Bury my ashes at Auschwitz


When you’re a reporter heading for a war zone, as I was when I flew to Afghanistan several years ago, you prepare for the possibility that you won’t return. The lawyer who helped me revise my will said I should also include my wishes for the disposal of my remains. 

I’d thought about this now and then, as we all do, in a speculative, sometimes playful way. Famed novelist Philip Roth once walked through a few cemeteries looking for a burial spot, rejecting one because “I won’t be happy. Who will I talk to?” and another because “there was no leg room.” 

I liked the idea of a green burial, with no chemicals or barriers to prevent the body from dissolving gradually into the earth, but there was no place offering that option near my home. My next choice was cremation. 

Although fire made me squeamish, it was pleasant to imagine my ashes being scattered from a peak in the Rocky Mountains or from a sailboat in the Pacific Ocean, returning nutrients to the earth or sea. But Jewish law prohibits cremation. While I’m not Orthodox, I celebrate the rituals and love the tradition. Reform Judaism does permit cremation, but I needed to know why it’s been forbidden for more than 2,000 years.

I turned to Rabbi Zalman Schachter-Shalomi, 89, who was ordained in the Lubavitch community in Brooklyn and co-founded the Jewish Renewal movement. He said that from a historical perspective, in the rabbinic period, around 70 A.D., wood was scarce in the holy land and if bodies had been burned, the land would have been denuded of trees.  

The theological explanation, he said, is that the soul comes from above, but the body was formed of dust from the ground and must be returned to the ground intact. The body, made in God’s image, is a temporary gift to the individual, who is obliged to care for it. Jewish law forbids mutilating a corpse, so cremation is seen as an act of desecration. But the most common reason given for banning cremation, Zalman said, is that “when the Messiah comes, God will resurrect all the bodies of the dead. The bones need to be preserved so they can be reconstituted.” 

Zalman had accepted this view until he visited Auschwitz in 1976. His father fled with his wife and children from the Nazis in Vienna, but his other relatives did not. “I stood in front of the ovens where my uncle and cousins were burned and thought, how come I was so lucky?” Zalman said. “Why wasn’t I among them? I felt that kinship and I began to think that when the time comes, why should I take up precious space in the earth? Wouldn’t it make more sense, ecologically, to be returned to ashes? Then I could have mine sent to Auschwitz and joined with theirs.”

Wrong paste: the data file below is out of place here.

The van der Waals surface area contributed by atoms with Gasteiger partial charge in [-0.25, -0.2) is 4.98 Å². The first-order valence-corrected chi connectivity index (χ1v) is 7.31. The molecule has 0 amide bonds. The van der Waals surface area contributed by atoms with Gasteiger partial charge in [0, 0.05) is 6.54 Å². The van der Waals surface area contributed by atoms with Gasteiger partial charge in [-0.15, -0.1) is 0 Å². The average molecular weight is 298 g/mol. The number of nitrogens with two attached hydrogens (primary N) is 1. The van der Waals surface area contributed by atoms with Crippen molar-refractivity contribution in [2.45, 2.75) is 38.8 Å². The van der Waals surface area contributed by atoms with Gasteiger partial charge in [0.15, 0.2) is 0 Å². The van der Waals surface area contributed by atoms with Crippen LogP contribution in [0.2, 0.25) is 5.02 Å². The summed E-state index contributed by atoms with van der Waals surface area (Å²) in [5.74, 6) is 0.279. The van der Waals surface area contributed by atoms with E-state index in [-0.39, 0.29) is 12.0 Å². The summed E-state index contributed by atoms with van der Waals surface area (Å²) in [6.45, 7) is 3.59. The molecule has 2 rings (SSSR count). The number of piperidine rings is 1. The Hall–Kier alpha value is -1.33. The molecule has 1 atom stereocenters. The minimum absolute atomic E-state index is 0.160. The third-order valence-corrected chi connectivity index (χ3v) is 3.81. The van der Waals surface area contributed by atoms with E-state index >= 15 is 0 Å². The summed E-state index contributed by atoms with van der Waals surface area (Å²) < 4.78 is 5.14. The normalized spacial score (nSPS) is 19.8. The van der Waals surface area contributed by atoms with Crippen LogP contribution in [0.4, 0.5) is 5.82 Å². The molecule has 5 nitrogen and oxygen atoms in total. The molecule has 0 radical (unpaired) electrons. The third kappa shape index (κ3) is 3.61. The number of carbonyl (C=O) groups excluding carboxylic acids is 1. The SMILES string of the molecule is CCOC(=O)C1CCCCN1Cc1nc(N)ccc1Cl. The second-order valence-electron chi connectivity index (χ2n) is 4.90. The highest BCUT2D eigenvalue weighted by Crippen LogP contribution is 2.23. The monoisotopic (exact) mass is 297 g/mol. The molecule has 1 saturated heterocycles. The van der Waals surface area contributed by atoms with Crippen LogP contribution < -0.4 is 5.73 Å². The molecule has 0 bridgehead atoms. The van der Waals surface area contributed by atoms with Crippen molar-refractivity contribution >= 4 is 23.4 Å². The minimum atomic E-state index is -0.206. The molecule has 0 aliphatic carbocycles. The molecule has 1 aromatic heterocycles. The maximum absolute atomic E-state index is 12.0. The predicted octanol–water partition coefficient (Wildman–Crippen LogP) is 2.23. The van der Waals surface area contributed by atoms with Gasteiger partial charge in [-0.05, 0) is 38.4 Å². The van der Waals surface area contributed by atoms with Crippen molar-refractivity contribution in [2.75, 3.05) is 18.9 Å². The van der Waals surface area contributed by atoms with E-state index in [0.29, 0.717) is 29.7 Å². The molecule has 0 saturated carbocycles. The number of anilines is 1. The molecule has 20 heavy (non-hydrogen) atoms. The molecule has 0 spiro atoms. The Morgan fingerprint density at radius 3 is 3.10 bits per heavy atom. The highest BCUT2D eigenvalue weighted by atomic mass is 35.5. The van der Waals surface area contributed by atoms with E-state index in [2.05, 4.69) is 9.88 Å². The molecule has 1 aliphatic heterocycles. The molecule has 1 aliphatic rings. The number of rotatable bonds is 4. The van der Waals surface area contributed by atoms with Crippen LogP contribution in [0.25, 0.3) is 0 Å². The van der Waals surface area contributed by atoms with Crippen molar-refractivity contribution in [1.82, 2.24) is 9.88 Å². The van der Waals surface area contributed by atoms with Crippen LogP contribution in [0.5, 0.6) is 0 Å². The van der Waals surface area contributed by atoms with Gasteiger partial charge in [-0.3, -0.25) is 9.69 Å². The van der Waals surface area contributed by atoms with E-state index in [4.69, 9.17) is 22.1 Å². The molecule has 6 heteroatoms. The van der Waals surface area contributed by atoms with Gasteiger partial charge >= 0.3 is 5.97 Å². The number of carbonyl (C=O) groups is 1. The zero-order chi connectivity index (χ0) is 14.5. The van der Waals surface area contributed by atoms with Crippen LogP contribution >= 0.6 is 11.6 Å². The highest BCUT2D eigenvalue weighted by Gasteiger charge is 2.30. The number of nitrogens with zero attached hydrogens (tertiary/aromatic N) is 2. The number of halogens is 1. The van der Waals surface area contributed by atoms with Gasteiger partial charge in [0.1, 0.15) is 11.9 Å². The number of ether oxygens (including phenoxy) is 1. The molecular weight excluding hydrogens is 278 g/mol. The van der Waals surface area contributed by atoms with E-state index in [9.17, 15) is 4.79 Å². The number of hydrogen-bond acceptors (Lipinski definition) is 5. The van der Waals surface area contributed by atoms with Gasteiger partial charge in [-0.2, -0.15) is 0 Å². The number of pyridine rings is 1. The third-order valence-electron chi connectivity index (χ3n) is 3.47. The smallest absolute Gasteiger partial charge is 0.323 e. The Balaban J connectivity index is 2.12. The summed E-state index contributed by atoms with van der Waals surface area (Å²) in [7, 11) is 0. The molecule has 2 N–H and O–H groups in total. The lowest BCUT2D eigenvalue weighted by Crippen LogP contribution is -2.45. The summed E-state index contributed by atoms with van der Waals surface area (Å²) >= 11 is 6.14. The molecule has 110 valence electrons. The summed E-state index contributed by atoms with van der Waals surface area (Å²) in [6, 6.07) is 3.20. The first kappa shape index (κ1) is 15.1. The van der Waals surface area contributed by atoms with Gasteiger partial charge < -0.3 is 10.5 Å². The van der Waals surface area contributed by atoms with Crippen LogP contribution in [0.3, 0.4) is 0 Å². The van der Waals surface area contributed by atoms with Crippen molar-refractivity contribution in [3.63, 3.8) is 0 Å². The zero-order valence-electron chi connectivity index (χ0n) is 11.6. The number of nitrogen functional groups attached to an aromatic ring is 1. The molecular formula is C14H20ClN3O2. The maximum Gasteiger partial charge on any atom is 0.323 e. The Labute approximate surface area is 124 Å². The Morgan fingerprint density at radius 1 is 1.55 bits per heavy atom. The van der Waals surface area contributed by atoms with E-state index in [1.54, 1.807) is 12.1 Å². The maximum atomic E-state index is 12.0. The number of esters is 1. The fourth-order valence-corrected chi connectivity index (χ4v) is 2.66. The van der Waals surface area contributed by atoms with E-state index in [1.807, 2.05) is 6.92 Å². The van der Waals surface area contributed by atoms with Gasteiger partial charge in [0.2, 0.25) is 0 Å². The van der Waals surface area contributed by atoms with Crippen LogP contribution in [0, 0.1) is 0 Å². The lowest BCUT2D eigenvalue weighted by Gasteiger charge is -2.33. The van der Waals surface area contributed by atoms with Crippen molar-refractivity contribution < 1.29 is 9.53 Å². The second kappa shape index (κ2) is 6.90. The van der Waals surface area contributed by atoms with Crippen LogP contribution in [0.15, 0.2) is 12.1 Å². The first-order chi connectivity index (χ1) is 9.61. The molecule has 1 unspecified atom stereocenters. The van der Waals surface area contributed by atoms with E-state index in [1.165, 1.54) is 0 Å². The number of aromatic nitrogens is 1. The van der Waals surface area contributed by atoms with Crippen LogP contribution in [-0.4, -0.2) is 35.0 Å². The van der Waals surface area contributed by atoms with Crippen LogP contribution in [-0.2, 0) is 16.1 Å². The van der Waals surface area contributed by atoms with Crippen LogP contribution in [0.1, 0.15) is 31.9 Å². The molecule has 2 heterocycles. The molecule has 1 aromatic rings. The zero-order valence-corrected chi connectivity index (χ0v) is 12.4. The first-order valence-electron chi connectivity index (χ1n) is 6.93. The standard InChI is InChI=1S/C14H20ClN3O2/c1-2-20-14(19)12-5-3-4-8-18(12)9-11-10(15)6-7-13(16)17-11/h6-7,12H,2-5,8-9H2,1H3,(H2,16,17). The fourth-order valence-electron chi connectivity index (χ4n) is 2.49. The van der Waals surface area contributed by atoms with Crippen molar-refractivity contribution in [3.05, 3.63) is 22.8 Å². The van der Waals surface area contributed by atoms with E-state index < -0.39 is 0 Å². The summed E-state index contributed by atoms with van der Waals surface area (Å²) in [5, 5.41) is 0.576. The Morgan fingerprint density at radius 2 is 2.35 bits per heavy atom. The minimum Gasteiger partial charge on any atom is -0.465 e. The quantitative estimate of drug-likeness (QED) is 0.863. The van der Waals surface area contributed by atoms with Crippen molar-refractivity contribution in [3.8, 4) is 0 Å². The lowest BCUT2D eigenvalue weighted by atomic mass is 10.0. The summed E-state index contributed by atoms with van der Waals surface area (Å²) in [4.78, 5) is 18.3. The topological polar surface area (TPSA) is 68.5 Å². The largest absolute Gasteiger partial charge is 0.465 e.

He removed his glasses, rubbing his eyes. “I started to speak out, saying that cremation is the right thing to do, not a sin. I was quoted in a Jewish newspaper in Detroit, and you should see the trouble I had after that!”

Members of Chabad, as the Lubavitcher community is also known, called Zalman and demanded that he recant what the newspaper quoted. He refused.

Later, he went to pray with a different sect in Brooklyn and heard two young men behind him discussing Zalman’s heresy. “Why should we have to wait till he dies?” one said. “Let’s burn him now.”

After praying, an Orthodox man stopped Zalman on the street, warning him that if he insists on cremation, “You won’t be resurrected.”

Zalman nodded, thinking back to Vienna in 1938. His family was from rural Poland but had moved to Vienna for work. As Hitler rose to power, Zalman’s father had a strong instinct to flee with his family to the West. His brother, Akiva, who was also working in Vienna, wanted to return to Poland. “He thought he’d be safe there because it wasn’t under Hitler yet,” Zalman recalled. “My father told him, ‘No, we go west, we don’t go to Poland. I’ll share everything I have, every bite of food with you, but please, don’t go back there.’ ”  

Nevertheless, Akiva returned to Oswiecim, Poland, where he was later arrested and forced to build concentration camps in the town, which the Germans renamed Auschwitz. Akiva and his family were among the first to be gassed.

Zalman returned his attention to the Orthodox man on the street in Brooklyn. “OK,” he said. “If God decides not to resurrect the people who were burned at Auschwitz, He can leave me out of it, too.”

That settled it for me. I could see fire as an act of solidarity. And because an increasing number of Jewish cemeteries are accepting ashes for burial, I could, if I wished, rest with my ancestors. 

Adapted from Davidson’s most recent book, “The December Project: An Extraordinary Rabbi and a Skeptical Seeker Confront Life’s Greatest Mystery.” To read more, visit saradavidson.com.  

Obituaries


Helen Daniels, Barrier Breaker, Dies at 85

Dedicated volunteer and former social worker Helen Daniels died Sept. 28 at age 85 of metastatic cancer.